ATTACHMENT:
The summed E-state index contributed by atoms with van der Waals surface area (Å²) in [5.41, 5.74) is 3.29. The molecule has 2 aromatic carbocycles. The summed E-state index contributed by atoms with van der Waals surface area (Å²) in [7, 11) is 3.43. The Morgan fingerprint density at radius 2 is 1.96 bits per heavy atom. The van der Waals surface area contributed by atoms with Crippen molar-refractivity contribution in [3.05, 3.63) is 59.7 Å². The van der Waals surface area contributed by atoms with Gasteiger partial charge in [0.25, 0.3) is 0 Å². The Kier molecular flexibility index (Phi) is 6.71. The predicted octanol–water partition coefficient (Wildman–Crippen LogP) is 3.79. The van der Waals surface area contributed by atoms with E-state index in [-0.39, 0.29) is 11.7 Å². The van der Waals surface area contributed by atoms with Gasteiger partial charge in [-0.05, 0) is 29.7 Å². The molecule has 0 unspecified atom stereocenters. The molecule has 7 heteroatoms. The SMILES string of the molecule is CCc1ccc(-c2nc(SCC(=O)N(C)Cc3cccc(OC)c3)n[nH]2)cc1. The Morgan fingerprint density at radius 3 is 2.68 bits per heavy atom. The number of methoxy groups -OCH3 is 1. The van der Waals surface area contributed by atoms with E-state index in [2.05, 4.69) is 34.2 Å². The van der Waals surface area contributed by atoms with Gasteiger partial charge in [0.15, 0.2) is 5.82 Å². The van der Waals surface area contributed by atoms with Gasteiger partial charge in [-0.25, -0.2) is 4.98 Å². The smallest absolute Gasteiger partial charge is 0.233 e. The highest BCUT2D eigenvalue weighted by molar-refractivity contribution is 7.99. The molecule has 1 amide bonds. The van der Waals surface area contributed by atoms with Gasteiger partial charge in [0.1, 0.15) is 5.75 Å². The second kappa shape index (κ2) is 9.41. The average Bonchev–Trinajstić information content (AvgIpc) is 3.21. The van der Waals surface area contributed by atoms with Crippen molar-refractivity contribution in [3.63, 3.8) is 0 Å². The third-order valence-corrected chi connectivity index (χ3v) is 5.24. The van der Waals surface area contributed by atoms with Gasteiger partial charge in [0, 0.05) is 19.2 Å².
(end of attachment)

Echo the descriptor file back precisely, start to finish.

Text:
The summed E-state index contributed by atoms with van der Waals surface area (Å²) in [5.41, 5.74) is 3.29. The molecule has 2 aromatic carbocycles. The summed E-state index contributed by atoms with van der Waals surface area (Å²) in [7, 11) is 3.43. The Morgan fingerprint density at radius 2 is 1.96 bits per heavy atom. The van der Waals surface area contributed by atoms with Crippen molar-refractivity contribution in [3.05, 3.63) is 59.7 Å². The van der Waals surface area contributed by atoms with Gasteiger partial charge in [0.25, 0.3) is 0 Å². The Kier molecular flexibility index (Phi) is 6.71. The predicted octanol–water partition coefficient (Wildman–Crippen LogP) is 3.79. The van der Waals surface area contributed by atoms with E-state index in [-0.39, 0.29) is 11.7 Å². The van der Waals surface area contributed by atoms with Gasteiger partial charge in [-0.05, 0) is 29.7 Å². The molecule has 0 unspecified atom stereocenters. The molecule has 7 heteroatoms. The SMILES string of the molecule is CCc1ccc(-c2nc(SCC(=O)N(C)Cc3cccc(OC)c3)n[nH]2)cc1. The Morgan fingerprint density at radius 3 is 2.68 bits per heavy atom. The number of methoxy groups -OCH3 is 1. The van der Waals surface area contributed by atoms with E-state index in [2.05, 4.69) is 34.2 Å². The van der Waals surface area contributed by atoms with Gasteiger partial charge in [0.15, 0.2) is 5.82 Å². The van der Waals surface area contributed by atoms with Gasteiger partial charge in [-0.25, -0.2) is 4.98 Å². The smallest absolute Gasteiger partial charge is 0.233 e. The highest BCUT2D eigenvalue weighted by molar-refractivity contribution is 7.99. The molecule has 1 amide bonds. The van der Waals surface area contributed by atoms with Gasteiger partial charge in [0.1, 0.15) is 5.75 Å². The second kappa shape index (κ2) is 9.41. The average Bonchev–Trinajstić information content (AvgIpc) is 3.21. The van der Waals surface area contributed by atoms with Crippen molar-refractivity contribution in [3.63, 3.8) is 0 Å². The third-order valence-corrected chi connectivity index (χ3v) is 5.24. The van der Waals surface area contributed by atoms with Gasteiger partial charge in [0, 0.05) is 19.2 Å².